In March 1948, George Hickinbottom, a junior sailor from the British patrol ship Amethyst, picked up a one-year-old cat from the shipyards in Hong Kong. George could not then imagine that this hungry skinny cat would bypass him in military rank and be famous throughout England.
The sailor secretly carried Simon, as the kitten was later named, on board the ship and began to treat and feed him. Soon, Simon ate on the naval grubs and began to exterminate the rats that were found in a huge number on the ship. Moreover, the cat reported on its achievements: he brought the killed rats to the door of the captain's cabin.
Soon Simon became everyone's favorite on the Amethyst and even had the honor of sleeping in a captain's cap, he did a very important job - rats destroyed food and spread typhus and tuberculosis.
At the end of 1948, the Amethyst was tasked to climb up the Yangtze River to the port of Nanjing, where he was to change the patrol ship Consort. Chinese gunners opened fire on the Amethyst. One of the shells hit the captain's cabin, where Simon slept as usual. The ship's captain was killed, and the cat was wounded by a canister charge.
The badly wounded cat was able to crawl onto the deck, where it was picked up by the ship's doctors. Few believed that Simon would be able to survive, four shards were taken out of him. But after a few days, the cat began its duties - the destruction of rats on the ship.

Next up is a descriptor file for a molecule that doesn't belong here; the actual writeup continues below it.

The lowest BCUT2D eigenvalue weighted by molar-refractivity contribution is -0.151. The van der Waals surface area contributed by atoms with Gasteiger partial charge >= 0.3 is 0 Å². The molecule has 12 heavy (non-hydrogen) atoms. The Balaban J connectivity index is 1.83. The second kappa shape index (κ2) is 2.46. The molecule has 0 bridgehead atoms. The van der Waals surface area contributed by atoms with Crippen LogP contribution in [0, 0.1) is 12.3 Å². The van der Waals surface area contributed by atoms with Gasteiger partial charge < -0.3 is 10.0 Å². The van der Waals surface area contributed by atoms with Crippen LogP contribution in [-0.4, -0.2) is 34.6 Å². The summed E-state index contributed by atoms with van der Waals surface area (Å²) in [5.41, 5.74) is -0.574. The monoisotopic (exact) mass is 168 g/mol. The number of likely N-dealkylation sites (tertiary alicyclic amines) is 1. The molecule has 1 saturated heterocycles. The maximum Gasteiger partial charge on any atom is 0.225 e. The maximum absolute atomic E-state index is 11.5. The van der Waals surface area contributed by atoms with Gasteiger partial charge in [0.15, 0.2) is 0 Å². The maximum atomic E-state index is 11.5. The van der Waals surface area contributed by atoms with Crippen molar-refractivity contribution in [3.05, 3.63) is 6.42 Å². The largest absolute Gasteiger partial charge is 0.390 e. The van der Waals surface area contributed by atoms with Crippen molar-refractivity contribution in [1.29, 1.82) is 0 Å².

After returning to England, the crew members were presented for awards. The ship's cat Simon was also on the list of awardees. He received the Maria Deakin Medal, the highest military award for animals. The medal was established in 1943 by the founder of a charity organization for helping animals and was awarded to "smaller brothers" who distinguished themselves in military service or in civilian rescue services.
Simon was awarded a medal with the wording: “You, in spite of the wounds, did your duty. Your bravery and selfless service to the Queen deserves all praise. " In addition, the cat was awarded the title of senior sailor.
By law, all animals imported into the UK were to be quarantined. For Simon, no exception was made, and for some time he was placed in an animal shelter in Surrey. Here the hero cat caught some kind of infection and became seriously ill. His wounds also affected his health. Despite the efforts of the veterinarians, Simon died on November 28, 1949.
The cat was buried at Ilford in east London. Hundreds of people came to honor Simon's memory, including comrades in arms - the entire Amethyst team.